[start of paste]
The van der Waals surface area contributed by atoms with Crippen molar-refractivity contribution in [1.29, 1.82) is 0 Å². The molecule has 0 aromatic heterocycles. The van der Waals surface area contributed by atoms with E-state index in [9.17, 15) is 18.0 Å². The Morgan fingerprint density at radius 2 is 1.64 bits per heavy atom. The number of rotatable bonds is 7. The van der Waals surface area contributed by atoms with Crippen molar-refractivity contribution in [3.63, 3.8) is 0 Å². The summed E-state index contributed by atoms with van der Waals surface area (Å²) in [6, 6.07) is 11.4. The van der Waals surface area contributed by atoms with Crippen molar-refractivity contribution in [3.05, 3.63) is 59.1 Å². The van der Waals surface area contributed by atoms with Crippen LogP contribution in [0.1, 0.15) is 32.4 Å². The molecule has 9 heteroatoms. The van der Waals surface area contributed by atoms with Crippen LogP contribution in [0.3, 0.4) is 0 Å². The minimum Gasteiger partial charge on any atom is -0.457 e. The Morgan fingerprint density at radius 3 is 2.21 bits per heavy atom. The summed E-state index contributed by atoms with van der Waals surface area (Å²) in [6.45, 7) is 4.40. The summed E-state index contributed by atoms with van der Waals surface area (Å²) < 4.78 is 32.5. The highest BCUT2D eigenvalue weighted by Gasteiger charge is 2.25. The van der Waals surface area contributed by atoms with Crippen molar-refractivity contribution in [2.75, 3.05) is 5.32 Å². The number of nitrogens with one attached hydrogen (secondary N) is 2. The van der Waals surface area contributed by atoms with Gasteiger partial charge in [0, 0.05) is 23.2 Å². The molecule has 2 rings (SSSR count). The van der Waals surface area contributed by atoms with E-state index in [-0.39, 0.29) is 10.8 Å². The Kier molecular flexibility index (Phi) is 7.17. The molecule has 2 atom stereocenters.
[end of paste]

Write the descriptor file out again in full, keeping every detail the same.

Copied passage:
The van der Waals surface area contributed by atoms with Crippen molar-refractivity contribution in [1.29, 1.82) is 0 Å². The molecule has 0 aromatic heterocycles. The van der Waals surface area contributed by atoms with E-state index in [9.17, 15) is 18.0 Å². The Morgan fingerprint density at radius 2 is 1.64 bits per heavy atom. The number of rotatable bonds is 7. The van der Waals surface area contributed by atoms with Crippen molar-refractivity contribution in [3.63, 3.8) is 0 Å². The summed E-state index contributed by atoms with van der Waals surface area (Å²) in [6, 6.07) is 11.4. The van der Waals surface area contributed by atoms with Crippen molar-refractivity contribution in [3.05, 3.63) is 59.1 Å². The van der Waals surface area contributed by atoms with Crippen LogP contribution in [0.1, 0.15) is 32.4 Å². The molecule has 9 heteroatoms. The van der Waals surface area contributed by atoms with Crippen LogP contribution in [0.3, 0.4) is 0 Å². The minimum Gasteiger partial charge on any atom is -0.457 e. The Morgan fingerprint density at radius 3 is 2.21 bits per heavy atom. The summed E-state index contributed by atoms with van der Waals surface area (Å²) in [6.45, 7) is 4.40. The summed E-state index contributed by atoms with van der Waals surface area (Å²) < 4.78 is 32.5. The highest BCUT2D eigenvalue weighted by Gasteiger charge is 2.25. The van der Waals surface area contributed by atoms with Crippen molar-refractivity contribution in [2.75, 3.05) is 5.32 Å². The number of nitrogens with one attached hydrogen (secondary N) is 2. The van der Waals surface area contributed by atoms with Gasteiger partial charge in [0, 0.05) is 23.2 Å². The molecule has 2 rings (SSSR count). The van der Waals surface area contributed by atoms with E-state index in [-0.39, 0.29) is 10.8 Å². The Kier molecular flexibility index (Phi) is 7.17. The molecule has 2 atom stereocenters.